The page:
Nine-Minute Naturalist: Ideas for Isolation

By David,

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Ideas for Isolation

by Josh Palumbo, Forest Management Coordinator

I welcome you to The Nature Foundation at Wintergreen’s attempt to bring some nature and knowledge into your home. The Nine Minute Naturalist borrows from NPR’s lovely 90-Second Naturalist podcast. Since we all have a bit more time on our hands, the goal is to take something that is happening out in our environment and stimulate your brain for roughly nine minutes. Don’t let something as “minor” as a quarantine to keep you from learning. I hope you enjoy!

At this point we are all a bit stir crazy from a life of quarantine. Isolation is not always easy but for those living in beautiful Nelson County or other nearby locals, we have the ideal setting for seclusion. The key is to get the most out of our time spent distancing from the general public. This chapter of the Nine Minute Naturalist will give you possible ideas to break the monotony here in our backyard of Nelson County. 

One obvious way to use our time is to go for a hike. With miles 1-13 of the Blue Ridge Parkway closed, you will need to get a bit more creative with your choices. Wintergreen trails are open and inviting to all. With over 30 miles of trails it is easy to explore for days and see nary a soul. Go to our website to download a trail map. Fortune’s Cove, owned by The Nature Conservancy, is open to public use during the pandemic. It is a very challenging 5.3 miles but worth the effort. There is also a grove of reintroduced American chestnut at the trailhead to explore. 

Nelson County is home to some of the best small river fishing in the state. The Tye and the Rockfish rivers are gorgeous and accessible to the most novice fisherman. Both offer easy wade fishing as well as fun canoe fishing at standard spring water levels. Once the dry summer weather arrives, water levels can be insufficient for canoeing. The Tye River can be accessed from Rt. 662 and Rt. 654. The Rockfish River can be accessed easily from Rockfish River Rd. Both rivers offer very good smallmouth bass and sunfish populations. For minimal cost, I recommend a 5’-5.6’ ultralight rod with 6lb test line. Buy a few Rapala crank baits and crawfish imitation crankbaits and you are ready to fish.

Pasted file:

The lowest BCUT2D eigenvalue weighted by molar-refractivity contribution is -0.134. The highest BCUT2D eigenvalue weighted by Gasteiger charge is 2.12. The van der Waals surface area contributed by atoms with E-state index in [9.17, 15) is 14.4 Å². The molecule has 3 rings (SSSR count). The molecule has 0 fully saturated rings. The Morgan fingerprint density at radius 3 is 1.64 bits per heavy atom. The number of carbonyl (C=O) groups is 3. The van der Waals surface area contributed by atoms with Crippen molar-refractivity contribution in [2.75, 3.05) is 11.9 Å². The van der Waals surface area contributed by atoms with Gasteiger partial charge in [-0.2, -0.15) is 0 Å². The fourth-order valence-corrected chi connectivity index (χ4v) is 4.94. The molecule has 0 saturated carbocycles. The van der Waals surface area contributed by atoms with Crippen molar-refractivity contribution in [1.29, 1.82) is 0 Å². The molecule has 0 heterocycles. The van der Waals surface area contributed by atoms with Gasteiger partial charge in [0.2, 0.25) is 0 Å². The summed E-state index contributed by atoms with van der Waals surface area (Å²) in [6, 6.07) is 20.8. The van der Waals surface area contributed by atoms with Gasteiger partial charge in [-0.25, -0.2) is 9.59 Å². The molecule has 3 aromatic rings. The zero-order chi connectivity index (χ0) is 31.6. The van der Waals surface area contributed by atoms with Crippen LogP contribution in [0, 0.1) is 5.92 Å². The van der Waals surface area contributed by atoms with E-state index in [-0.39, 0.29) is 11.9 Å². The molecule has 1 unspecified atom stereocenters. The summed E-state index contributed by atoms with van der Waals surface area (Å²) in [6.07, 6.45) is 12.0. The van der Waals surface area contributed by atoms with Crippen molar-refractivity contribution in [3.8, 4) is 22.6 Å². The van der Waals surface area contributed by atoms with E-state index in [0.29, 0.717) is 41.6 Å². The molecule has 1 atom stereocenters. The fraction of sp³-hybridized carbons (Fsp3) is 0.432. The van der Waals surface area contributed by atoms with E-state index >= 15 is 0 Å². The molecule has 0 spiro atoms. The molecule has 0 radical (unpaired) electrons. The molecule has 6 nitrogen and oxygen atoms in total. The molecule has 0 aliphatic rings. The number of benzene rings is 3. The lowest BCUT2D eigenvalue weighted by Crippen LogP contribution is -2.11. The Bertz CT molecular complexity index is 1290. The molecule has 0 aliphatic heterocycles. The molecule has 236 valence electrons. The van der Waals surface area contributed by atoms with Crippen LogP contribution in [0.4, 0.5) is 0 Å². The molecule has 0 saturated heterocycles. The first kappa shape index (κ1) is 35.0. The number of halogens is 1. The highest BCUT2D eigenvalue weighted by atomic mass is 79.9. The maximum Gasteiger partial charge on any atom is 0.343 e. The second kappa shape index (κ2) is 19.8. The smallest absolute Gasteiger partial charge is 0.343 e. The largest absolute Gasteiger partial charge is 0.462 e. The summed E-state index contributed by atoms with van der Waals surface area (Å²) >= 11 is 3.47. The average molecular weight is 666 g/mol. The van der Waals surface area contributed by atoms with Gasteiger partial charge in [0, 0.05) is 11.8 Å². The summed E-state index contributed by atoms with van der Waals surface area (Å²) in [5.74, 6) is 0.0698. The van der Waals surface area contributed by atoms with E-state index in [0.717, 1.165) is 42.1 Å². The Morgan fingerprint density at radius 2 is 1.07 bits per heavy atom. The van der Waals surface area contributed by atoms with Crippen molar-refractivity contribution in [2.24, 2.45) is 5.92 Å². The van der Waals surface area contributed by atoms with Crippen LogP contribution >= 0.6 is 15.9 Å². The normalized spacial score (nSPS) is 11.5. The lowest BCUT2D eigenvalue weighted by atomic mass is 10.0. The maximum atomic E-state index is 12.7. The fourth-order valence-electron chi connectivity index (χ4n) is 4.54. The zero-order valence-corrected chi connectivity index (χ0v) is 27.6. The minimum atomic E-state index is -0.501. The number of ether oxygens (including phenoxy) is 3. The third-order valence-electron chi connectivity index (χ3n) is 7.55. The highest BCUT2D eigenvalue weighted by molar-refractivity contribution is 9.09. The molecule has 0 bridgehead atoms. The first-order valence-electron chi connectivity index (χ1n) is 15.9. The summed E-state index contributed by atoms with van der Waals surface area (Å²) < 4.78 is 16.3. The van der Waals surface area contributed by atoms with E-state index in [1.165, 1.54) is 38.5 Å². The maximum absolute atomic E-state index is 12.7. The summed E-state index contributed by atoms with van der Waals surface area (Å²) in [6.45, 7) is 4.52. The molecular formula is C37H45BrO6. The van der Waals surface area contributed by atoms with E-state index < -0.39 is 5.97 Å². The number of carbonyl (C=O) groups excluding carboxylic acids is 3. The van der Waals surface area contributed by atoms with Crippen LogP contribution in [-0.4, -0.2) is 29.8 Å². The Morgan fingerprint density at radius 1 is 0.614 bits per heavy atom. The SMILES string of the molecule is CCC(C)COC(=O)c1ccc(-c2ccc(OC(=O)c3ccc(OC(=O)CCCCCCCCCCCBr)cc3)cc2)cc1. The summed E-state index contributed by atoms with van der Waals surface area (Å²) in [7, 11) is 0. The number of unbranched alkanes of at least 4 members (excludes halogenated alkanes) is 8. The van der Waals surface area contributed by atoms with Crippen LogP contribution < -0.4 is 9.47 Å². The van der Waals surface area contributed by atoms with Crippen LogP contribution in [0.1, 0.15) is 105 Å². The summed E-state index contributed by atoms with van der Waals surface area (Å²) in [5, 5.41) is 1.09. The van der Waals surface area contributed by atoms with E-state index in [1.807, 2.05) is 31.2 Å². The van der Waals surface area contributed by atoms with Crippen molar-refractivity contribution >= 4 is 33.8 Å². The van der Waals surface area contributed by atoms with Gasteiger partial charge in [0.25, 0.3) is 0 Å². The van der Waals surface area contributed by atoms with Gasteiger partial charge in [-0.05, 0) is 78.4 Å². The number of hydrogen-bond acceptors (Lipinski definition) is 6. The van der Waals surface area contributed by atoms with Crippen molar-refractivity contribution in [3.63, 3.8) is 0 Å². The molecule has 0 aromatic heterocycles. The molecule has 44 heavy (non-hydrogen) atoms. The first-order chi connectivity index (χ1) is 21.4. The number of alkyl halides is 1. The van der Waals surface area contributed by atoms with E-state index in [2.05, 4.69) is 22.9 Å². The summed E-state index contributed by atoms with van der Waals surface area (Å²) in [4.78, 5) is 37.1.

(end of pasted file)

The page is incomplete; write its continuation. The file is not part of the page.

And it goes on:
Another great use of your time is to search for Virginia’s big trees. The Virginia Big Trees website offers a source for many of the state’s most magnificent specimens. Search Nelson or any of the surrounding counties and you will get a list of options to visit. Some of the trees are located on private property and may not be available at the present time. Assuming the restrictions get eased in the summer, The Nature Foundation will be leading another big tree tour in late summer that will showcase some special trees in central Virginia. 

How often have you driven by historic markers at 55mph wondering what they might have said? I have done it times untold. Now is the time to plan your drive around the historic markers. The Department of Historic Resources website allows you to search historic markers by county. Nelson County has 20 markers for you to search out and read. What better use of idle time than to learn more about the history of this beautiful county.

When dealt a bunch of lemons it might just be time to make lemonade. Use this time to get out into your environment in a way that follows the rules but also builds you up. Nelson County should be the ideal in social isolation without having to stay homebound. Enjoy, learn and make good use of the time given.


Fortune’s Cove


Historic marker




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